Nov 6th, 2014 by OutdoorsFIRST
Modified Nov 21st, 2018 at 4:05 PM
Surefire tricks for late-season crappies
For anglers across the Ice Belt, November’s arrival spurs thoughts of the hardwater season ahead. But plenty of fine open-water fishing remains for the faithful who see the season through to the end.
Take crappies, for example. One of the year’s best bites is still firing on all cylinders, and promises stellar slabbin’ right through freeze-up. “It’s undoubtedly worth getting your boat out a few more times to enjoy the late-fall crappie bite,” says veteran guide and noted fishing authority Scott Glorvigen. “The fish are ganged up in predictable places, and ready to hit baits with a vengeance.”
Here’s the deal. As autumn wanes and water temperatures fall into the 40s, crappies abandon withering weedbeds and shift away from near-shore structure. “The fish head for their winter haunts, which are typically deep, mid-lake basin holes,” Glorvigen explains.
Here, large schools of hulking, hump-backed slabs roam the abyss in search of sustenance. Much of the feeding focuses on zooplankton and other pint-sized prey, but crappies eagerly snap up larger meals such as minnows and other baitfish.
Glorvigen leans on cutting-edge electronics such as Lowrance’s Elite-5 CHIRP Gold sonar-chartplotter to pinpoint pods of wayward panfish. “The fish are constantly moving around, which makes sonar a must,” he notes. “Lowrance’s new CHIRP units give you incredible target resolution, so you can verify the fish you’re marking are crappies, and even pick out individual fish within a school.”
A plotter primed with detailed mapping is another key component. “This allows you to identify likely areas and then search them effectively,” he says. “Plus, if you lay down a trail of waypoints while following the fish, you can often predict where they’re headed next. For example, if you know a school of slabs is moving in a counter-clockwise rotation around a deep hole, it’s much easier to follow the herd.”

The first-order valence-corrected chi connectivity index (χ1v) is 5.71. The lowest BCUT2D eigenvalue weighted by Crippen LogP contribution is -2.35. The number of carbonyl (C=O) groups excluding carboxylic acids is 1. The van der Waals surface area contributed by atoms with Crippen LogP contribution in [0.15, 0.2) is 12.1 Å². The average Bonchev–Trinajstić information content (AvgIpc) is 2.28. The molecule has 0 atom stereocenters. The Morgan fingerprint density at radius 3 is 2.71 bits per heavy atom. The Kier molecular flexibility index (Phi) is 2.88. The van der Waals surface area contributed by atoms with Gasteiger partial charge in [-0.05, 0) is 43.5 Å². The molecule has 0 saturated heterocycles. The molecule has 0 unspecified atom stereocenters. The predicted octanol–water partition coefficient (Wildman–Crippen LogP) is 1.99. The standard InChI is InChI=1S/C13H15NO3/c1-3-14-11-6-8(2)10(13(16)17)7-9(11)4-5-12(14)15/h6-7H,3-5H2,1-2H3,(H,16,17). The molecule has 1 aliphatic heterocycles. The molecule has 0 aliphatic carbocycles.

In search mode, Glorvigen scans potential hotspots, which include depths of 50 feet or more. “Don’t assume there are limits on how deep the fish will go,” he cautions. “Many anglers mentally set a boundary of 25 to 30 feet, but crappies often suspend much deeper.”
Once a school is spotted, Glorvigen takes an unusual tack for tricking the fish. “One of the hottest tactics for tapping the late-fall bite is hovering swimming jigs such as Rapala Jigging Raps and Northland Puppet Minnows within the school,” he says.
“Horizontal jigs tipped with flavored softbaits such as Berkley PowerBait and Gulp! bodies also work well. “You can use spoons, too, but vertical baits aren’t nearly as effective this time of year.”
While many anglers wield tiny tackle for crappies, Glorvigen favors swimming lures in the 2- to 2¾-inch class, along with 1/8-ounce jigheads. Colors aren’t as key as the bait’s water displacement when fishing deep water, he notes, though he has seen higher catch rates on UV patterns compared to standard color schemes.
Swimming jigs like the Northland Puppet Minnow and Rapala Jigging Rap are deadly on suspended crappies.
Gearing up, Glorvigen spools a light-action Lew’s multi-species spinning rod with 10-pound Northland Bionic Braid mainline. The rod’s quick tip engenders strike detection and solid hooksets, while the superbraid boosts sensitivity, which is a huge asset when fishing deep water. He ties a small swivel on the end of the line, to limit twist, and adds a 12- to 18-inch leader of low-vis 6-pound fluorocarbon.
Unlike traditional snap-fall tactics used for walleyes and other larger predators, Glorvigen applies a slower hand for suspended cool-water crappies. “It’s not a standard jigging presentation where you’re really working the bait,” he says. “This situation calls for deadsticking. When the crappies see the lure’s profile, they think it’s a minnow mixed in with the zooplankton, and boy, do they smack it.”
Thanks to his CHIRP sonar’s target resolution, Glorvigen can watch his jig even as it descends into a crappie wolfpack. “This is really a breakthrough,” he says. “It’s not uncommon to run across massive schools 15 feet thick. With traditional sonar, there’s no seeing into a tight school. Once the bait gets into the fish, it’s off the radar. But with CHIRP, I can tell where my lure is and how fish react to it.”
He cautions that once you find a school, it’s important to keep moving to stay on top of it. By shadowing a deep-running gang of slabs, it’s possible to pluck multiple fish from a single group. “Keep in mind that when you pull crappies out of extreme depths, the fish are likely unreleasable,” he warns. “Plan on keeping what you catch for a late-fall fish fry. And if you get on a school of fish too small to keep, move along until you find larger ones.”
Depending on the individual lake, your latitude, and what kind of weather Mother Nature dishes out in the weeks ahead, you might have a month or more of crappie action before winter draws the curtain on open water. “Good news is, as soon as safe ice arrives, the same areas are still going to produce fish,” Glorvigen adds. Which is all the more reason to hit the water now to unlock the locational secrets of late-fall crappies on your favorite fisheries.
Check out more of Scott’s tips on catching suspended fall panfish.